Ever wondered how Ethereum mining works? The process is not a whole lot different from Bitcoin mining (Read: “How Bitcoin Mining Works“). Contrary to popular belief, blockchain miners aren’t just people who dig up cryptocurrency tokens from the ether. Instead, miners fill the function of the intermediary which is absent on decentralized systems.
To understand the role of Ethereum miners, you have to imagine how a traditional financial institution wors. Banks and PayPal are made up of checks and balances that ensure no mistakes are made, and no fraud is committed. These organizations run everything from a central hub, and all transactions have to pass through this that hub.
How Ethereum verifies changes
Blockchain eco-systems work differently. There is no middleman or intermediary to check if a transaction is legitimate. Instead, the network relies on miners to verify the network changes. Every time a transaction or change is made, multiple computers have to verify that change.
Let’s say ten computers have to verify a change that you make. If nine of the ten computers verify the change, but the tenth doesn’t, it’s easy to see which machine is making a mistake. This method of keeping records is far superior to the centralized models of banks. If the bank makes an error, then there is no one to correct it.
How Ethereum miners make money
Your bank would traditionally charge you for their services. The charges pay for their internal verification system. When you use Ethereum, you pay the miners for their verification services. Every change you make is recorded and organized into blocks on the blockchain. Each time a block is completed, the miners earn 5 ETC.
How does Ethereum mining work, then? All the changes you make when you use a dapp takes up space in the form of data — just like storing your photos on iCloud. Each data set can be compressed by creating a hash. A hash is a string of code that contains all the data — a bit like a zip file on your computer.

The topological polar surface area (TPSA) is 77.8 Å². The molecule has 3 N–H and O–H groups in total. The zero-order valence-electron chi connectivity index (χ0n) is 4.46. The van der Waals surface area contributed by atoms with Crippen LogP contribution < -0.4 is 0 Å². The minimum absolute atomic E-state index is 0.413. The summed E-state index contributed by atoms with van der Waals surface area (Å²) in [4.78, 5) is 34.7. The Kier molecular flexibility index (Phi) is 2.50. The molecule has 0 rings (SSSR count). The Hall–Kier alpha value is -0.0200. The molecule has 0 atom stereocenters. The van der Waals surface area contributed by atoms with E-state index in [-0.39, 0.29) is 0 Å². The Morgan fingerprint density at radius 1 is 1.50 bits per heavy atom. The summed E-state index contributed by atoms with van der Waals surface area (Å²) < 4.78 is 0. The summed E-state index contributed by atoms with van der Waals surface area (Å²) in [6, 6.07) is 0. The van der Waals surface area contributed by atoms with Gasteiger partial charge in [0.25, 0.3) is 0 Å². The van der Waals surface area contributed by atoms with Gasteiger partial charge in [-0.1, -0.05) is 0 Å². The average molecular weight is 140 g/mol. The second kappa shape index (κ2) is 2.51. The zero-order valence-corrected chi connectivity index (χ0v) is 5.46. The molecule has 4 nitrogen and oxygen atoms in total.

Ethereum miners compete to find the right hash for a particular block of data on the blockchain. Multiple miners can work on the same block simultaneously. Once a miner cracks the code and finds the hash, the other miners stop working on it. Only the miner who finds the correct hash is awarded the 5 ETC for the work.
From proof-of-work to proof-of-stake
The future of Ethereum mining is uncertain. Although the current system seems to work quite well, the team behind Etherum is working on a replacement. The current mining system is called proof-of-work. The name makes sense because only miners who can prove to have hashed a block of data are awarded Ether for their work.
However, proof-of-stake might be the future. This new method will see miners be made redundant in favor of Ether holders. Thus, proof-of-stake means that owners of Ether towns (who have a stake in the network) are the ones who reach a consensus.